It is also interesting that this is another example of Jesus healing from a distance. Just like He saw Nathaniel from a distance (John 1:47-49) and healed the royal official’s son from a distance (John 4:51-54), Jesus also heals this man from a distance. Time, space, and distance have no power over Jesus. He was nowhere around when the blind man was healed. In fact, he didn’t even know where Jesus was (John 9:12). How could he? He was still blind when he was last with Jesus. By the time he got to the pool, washed, and could see, Jesus was already gone. He had no idea what Jesus looked like until John 9:37 when Jesus revels Himself as the Son of Man, saying, “You have both seen Him, and He is the one who is talking with you.” This is an illustration of Jesus’ power over time, distance, and creation. He can make mud and water from a distant pool have healing power.

Washing with Water:

Also of note is that it took “washing” for the man to see. “Washing” and “Water” both seem to have symbolic meaning in the Gospel of John. One must be born of “water and Spirit” to enter the kingdom of Heaven (John 3:5). Jesus offers “living water” that leads to eternal life (John 4:10-14). Jesus cries out, “‘If anyone is thirsty, let him come to Me and drink. He who believes in Me, as the Scripture said, “From his innermost being will flow rivers of living water.”’ But this He spoke of the Spirit, whom those who believed in Him were to receive” (John 7:37-39). Jesus tells Peter, “If I do not wash you, you have no part with Me” (John 13:8). John 13:11 makes it clear He is talking about more than just cleaning dirty feet (even afterward his feet were washed, Judas was still “unclean”). At His death when His side is pierced, “blood and water” poured out (John 19:34). When this man washed his eyes with water, He regained His “sight”. “Sight,” like light and darkness/day and night, also has strong symbolism in the Gospel of John (John 9:4-5, 39-41). Perhaps the “washing” has a deeper level of meaning also. Perhaps, like His references to the Lord’s Supper (John 6:53-58), He gives glimpses of baptism in symbolic language also.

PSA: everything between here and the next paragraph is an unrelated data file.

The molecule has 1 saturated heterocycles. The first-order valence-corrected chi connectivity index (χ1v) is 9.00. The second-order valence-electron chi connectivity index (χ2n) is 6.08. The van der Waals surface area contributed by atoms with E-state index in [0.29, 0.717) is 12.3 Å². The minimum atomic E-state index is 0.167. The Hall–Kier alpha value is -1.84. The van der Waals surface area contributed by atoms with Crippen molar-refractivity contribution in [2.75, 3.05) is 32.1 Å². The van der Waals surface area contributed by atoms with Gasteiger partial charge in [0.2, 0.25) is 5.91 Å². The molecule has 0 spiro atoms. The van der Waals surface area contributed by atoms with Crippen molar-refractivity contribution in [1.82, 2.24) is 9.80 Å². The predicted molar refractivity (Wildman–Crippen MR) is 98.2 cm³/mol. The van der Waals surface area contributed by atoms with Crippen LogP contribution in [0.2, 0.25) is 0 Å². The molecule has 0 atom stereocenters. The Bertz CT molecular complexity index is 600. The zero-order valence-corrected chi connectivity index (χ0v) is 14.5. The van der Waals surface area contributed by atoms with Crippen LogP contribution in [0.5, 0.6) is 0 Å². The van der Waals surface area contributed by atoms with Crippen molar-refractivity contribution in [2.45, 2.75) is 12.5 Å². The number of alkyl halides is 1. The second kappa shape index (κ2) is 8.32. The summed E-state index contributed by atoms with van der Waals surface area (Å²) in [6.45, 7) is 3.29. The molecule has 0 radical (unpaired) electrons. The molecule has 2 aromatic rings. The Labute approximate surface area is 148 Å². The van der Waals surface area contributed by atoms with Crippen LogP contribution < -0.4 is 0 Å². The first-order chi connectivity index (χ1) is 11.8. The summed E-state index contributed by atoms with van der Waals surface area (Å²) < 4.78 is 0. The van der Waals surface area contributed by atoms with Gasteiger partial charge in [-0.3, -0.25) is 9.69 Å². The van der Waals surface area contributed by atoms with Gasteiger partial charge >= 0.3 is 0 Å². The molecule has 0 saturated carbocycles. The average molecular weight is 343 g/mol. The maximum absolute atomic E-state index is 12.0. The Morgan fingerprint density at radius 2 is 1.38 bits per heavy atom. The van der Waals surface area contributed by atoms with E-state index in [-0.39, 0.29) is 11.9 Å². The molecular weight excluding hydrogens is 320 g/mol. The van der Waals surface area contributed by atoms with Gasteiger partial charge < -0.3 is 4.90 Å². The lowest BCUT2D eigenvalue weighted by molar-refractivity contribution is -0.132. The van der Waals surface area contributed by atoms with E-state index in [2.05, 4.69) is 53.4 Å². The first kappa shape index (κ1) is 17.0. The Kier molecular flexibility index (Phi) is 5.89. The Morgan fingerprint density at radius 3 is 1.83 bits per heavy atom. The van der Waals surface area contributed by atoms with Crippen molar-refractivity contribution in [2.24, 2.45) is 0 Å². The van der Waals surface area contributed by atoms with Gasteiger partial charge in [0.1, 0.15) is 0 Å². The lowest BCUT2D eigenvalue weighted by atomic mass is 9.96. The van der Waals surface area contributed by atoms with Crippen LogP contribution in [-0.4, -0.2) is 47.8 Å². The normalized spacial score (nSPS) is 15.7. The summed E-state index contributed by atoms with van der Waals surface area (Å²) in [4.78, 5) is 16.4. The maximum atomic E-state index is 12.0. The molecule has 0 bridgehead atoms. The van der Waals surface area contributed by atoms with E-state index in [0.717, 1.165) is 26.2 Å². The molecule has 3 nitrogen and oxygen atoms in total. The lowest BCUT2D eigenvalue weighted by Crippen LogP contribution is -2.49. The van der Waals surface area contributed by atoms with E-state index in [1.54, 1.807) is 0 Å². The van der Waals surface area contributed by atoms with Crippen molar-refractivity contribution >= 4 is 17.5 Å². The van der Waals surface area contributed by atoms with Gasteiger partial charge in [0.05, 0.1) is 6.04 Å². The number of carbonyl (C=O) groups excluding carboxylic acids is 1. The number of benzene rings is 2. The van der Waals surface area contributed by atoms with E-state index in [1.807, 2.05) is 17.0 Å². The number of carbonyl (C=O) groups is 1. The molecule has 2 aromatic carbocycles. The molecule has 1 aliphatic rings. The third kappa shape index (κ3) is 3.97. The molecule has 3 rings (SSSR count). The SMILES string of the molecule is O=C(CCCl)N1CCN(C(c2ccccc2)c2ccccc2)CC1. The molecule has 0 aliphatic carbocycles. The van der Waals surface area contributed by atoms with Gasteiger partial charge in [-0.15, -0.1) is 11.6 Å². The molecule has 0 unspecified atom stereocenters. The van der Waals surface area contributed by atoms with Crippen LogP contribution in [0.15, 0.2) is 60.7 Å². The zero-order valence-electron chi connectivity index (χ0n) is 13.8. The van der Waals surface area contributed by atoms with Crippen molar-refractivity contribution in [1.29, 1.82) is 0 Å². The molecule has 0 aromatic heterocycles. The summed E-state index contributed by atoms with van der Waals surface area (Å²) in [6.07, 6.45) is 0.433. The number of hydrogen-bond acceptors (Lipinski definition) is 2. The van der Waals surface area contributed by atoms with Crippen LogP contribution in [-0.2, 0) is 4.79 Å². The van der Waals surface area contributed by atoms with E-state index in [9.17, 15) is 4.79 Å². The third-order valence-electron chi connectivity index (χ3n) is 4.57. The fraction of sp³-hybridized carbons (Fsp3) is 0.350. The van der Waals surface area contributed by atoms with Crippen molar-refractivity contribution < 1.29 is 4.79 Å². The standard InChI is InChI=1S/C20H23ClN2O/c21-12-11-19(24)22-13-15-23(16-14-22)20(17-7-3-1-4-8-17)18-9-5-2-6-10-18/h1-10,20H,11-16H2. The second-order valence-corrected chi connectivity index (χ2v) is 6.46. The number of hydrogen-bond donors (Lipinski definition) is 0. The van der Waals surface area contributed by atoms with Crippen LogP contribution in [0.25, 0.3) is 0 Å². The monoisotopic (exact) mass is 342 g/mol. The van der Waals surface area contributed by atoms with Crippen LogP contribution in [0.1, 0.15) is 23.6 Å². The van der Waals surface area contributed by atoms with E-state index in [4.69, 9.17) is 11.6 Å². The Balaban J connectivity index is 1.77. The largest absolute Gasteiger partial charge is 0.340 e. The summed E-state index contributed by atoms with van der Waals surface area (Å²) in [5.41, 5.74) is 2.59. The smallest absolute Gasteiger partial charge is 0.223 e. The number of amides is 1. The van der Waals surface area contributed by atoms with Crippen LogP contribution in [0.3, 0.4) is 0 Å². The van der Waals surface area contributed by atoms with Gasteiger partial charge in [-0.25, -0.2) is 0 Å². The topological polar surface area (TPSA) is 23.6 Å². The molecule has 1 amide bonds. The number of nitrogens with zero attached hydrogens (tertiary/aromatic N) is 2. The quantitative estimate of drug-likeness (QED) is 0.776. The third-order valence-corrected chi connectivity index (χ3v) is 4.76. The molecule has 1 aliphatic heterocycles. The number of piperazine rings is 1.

Pool of Siloam, Sent:

The symbolism is even more apparent when you realize he washed in “the pool of Siloam (which is translated, Sent)” (John 9:7). What an interesting name. The idea of being “sent” is a major theme in the Gospel of John (John 1:6; 3:17; 5:36; 6:29; 7:29; 17:8, 18; 20:21, and many more passages). This whole story is introduced by Jesus saying, “We must work the works of Him who sent Me” (John 9:3). Jesus is the One sent by God. The blind man, without seeing Jesus, goes to wash at the place “Sent”, and comes back seeing. Perhaps the pool called “Sent” represents the One who was “Sent.” Perhaps we must follow the example of this blind man if we are to receive sight from the Light of the World. We must go to the One Sent, we wash in water, and we receive sight. Jesus came so that those “who do not see may see.” Perhaps this is a similar picture to being “born again with water and Spirit” which is essential to “seeing the kingdom of God” (John 3:3-5). That’s what this blind man did. And it worked out pretty well for Him.